Thursday, June 23, 2011

We fired a shot across the bow of the groundcovers today, the volunteers and I

And I broke my own record for way I'm going rest on my laurels with almost 10 years to go. One of the good things about being, well, large, is that sweating 10-15 lbs of water a day is no big deal. For Nancy, pictured spearing a huge ant mound, it'd be seriously dehydrating. Anyway 3 of 6 volunteers came in today despite the ridiculous humidity, the dewpoint hung in the 70F range, and enough heat to keep things on the edge of unbearable. Carmen came in early post orthopedic surgery and pre rehabilitation; Julie and Nancy followed and we made our first foray against the groundcovers.

Ironically, the groundcovers were the first things I remember loving about this garden. There are a lot of groundcovers and I mean more in the traditional sense of pachysandra, ophiopogon, liriope, carex, etc. I'm good with Graham Stuart Thomas's definition of a groundcover as anything that keeps the sun from hitting the soil, but for convenience sake I usually mean the commoner sorts. Any day in winter when there's no snow cover you can go to the Asian Collections, especially the older parts, and the world is magically green. I'm not a big winter guy in terms of embracing browns, grays, and whites. I like my green and I can get it here. Still.....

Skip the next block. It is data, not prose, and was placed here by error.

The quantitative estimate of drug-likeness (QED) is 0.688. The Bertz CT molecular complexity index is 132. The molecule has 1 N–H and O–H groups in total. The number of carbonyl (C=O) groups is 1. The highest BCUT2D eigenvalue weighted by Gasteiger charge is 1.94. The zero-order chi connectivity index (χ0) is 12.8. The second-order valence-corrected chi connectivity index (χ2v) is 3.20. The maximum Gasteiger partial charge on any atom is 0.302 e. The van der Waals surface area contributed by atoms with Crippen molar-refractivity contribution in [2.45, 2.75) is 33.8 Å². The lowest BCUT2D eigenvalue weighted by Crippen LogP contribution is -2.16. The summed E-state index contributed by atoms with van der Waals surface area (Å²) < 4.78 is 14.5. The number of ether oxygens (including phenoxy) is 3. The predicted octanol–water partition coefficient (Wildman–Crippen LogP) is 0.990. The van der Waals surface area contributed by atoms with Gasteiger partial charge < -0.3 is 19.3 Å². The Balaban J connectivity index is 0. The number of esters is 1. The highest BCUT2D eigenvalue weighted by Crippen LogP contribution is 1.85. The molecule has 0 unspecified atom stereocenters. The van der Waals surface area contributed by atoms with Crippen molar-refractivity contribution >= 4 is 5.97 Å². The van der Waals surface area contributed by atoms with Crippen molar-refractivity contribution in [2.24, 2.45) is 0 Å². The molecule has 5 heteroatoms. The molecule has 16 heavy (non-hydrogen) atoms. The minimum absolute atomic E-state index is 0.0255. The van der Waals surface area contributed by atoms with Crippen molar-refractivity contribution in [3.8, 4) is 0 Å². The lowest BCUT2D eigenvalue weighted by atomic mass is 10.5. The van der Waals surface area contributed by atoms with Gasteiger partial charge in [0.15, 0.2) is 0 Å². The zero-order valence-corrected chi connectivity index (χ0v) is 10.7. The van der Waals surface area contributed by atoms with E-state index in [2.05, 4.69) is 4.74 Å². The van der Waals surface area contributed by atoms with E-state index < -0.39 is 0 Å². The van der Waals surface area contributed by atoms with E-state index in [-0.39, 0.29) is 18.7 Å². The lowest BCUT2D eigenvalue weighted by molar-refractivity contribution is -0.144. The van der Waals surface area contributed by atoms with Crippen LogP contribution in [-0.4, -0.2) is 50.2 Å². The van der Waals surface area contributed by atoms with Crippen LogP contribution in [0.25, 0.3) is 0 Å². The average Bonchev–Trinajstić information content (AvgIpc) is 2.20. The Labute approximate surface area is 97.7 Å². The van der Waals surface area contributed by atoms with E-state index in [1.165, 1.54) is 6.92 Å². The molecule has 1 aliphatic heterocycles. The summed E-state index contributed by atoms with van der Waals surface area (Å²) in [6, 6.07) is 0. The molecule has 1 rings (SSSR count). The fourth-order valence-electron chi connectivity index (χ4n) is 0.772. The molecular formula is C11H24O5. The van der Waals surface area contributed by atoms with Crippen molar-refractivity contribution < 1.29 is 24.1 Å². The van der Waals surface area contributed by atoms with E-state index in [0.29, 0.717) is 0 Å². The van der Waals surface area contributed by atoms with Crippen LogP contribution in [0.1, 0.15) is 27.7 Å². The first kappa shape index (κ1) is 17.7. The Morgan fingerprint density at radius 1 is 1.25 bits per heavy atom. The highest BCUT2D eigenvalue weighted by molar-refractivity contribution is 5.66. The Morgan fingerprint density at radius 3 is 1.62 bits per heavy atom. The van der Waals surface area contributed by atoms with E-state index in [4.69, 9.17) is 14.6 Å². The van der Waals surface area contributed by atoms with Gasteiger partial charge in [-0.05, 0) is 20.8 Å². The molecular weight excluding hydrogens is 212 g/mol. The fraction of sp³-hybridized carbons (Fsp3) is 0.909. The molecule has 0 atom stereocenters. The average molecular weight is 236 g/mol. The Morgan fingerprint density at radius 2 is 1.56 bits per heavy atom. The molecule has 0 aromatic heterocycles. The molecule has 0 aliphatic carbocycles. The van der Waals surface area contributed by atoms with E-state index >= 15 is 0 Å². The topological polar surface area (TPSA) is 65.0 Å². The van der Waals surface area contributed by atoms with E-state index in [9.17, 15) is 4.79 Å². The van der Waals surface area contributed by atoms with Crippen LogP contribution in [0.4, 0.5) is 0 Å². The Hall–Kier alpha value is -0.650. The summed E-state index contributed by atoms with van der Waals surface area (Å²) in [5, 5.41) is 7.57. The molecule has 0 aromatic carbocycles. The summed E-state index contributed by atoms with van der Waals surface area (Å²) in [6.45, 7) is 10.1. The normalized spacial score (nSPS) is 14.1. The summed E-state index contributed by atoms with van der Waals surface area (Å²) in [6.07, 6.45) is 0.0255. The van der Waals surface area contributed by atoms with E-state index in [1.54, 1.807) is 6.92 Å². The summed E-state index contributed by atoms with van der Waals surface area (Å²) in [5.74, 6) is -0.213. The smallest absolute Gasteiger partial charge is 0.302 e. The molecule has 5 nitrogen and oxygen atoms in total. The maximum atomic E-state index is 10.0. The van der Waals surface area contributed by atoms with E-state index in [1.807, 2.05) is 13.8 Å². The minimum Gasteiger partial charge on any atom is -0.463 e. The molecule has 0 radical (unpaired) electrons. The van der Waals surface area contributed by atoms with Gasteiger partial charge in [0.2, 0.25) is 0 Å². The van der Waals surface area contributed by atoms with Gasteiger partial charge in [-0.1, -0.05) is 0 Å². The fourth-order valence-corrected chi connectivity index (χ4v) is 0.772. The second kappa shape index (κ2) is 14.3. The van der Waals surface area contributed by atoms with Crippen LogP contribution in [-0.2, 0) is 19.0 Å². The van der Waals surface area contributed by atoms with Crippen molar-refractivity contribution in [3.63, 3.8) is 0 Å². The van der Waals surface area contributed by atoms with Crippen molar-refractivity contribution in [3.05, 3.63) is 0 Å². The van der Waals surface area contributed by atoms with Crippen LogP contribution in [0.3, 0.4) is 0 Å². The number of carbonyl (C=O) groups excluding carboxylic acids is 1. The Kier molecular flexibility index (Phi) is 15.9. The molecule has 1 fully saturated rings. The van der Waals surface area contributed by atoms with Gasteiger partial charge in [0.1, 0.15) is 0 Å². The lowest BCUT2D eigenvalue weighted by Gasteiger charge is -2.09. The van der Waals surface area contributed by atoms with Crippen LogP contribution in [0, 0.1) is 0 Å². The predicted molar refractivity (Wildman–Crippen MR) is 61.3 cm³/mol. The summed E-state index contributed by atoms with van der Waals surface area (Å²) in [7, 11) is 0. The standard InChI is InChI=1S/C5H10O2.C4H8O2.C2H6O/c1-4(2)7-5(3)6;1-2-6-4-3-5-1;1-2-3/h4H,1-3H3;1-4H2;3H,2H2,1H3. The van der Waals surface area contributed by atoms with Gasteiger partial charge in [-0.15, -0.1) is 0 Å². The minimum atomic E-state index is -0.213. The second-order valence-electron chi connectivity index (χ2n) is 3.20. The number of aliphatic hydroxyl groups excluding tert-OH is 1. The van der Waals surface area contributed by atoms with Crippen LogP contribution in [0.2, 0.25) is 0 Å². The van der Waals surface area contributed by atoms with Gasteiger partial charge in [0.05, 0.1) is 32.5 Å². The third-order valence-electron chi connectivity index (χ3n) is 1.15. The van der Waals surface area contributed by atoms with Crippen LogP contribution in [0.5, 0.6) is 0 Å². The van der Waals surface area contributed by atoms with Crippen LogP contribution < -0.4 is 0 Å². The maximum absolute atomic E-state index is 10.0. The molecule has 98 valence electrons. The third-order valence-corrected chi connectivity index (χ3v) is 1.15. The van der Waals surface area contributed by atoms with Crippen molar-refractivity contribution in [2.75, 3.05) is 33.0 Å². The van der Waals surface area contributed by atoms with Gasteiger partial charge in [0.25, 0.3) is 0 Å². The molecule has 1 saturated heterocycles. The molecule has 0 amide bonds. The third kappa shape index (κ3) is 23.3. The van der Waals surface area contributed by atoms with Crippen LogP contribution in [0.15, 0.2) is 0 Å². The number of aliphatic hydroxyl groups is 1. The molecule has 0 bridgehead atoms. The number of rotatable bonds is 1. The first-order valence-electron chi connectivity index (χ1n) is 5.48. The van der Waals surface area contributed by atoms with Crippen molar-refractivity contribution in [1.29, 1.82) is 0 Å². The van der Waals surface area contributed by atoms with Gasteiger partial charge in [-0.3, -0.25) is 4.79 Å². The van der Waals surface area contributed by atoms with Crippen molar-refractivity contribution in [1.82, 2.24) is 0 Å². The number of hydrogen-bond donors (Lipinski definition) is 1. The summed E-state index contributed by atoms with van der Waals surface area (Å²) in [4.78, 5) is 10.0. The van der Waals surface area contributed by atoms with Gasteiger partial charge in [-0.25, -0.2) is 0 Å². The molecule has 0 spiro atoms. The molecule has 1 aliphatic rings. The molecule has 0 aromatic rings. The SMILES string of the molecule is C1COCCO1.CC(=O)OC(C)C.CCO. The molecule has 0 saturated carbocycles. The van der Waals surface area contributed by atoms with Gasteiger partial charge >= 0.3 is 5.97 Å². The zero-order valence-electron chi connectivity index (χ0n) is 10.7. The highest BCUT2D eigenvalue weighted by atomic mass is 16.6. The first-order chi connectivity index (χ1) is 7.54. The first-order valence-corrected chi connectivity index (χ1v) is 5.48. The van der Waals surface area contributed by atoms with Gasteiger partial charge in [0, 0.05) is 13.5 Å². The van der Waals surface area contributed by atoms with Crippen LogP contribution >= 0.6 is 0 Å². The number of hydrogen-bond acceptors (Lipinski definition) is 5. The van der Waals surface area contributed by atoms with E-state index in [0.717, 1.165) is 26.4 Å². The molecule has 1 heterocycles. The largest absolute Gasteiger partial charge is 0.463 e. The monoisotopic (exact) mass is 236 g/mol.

If you plant them, they will grow, and grow, and grow, becoming huge formless mats that swallow up small plants and steal water and minerals from even medium-sized shrubs. It was time to take action and we did. We took out a truckload of pachysandra and smaller quantities of ophiopogon, liriope, and hostas. I seem to remember actually digging a few Japanese Painted ferns that had invaded an important accession of Rhodea. I love those ferns, still, everything in it's place.

Amanda made a point earlier this year that I'd not arrived at yet myself. To wit: when you let groundcovers grow unrestrictedly, they assume a configuration you'd never intended and frankly, it's often not a good shape. Groundcovers used properly are important visual elements in the garden but we need to confine them to configurations that are aesthetically appealing. It's a shame that we're just going in that direction on the eve of her, Amanda's, departure. I'll try to keep her posted.

No comments: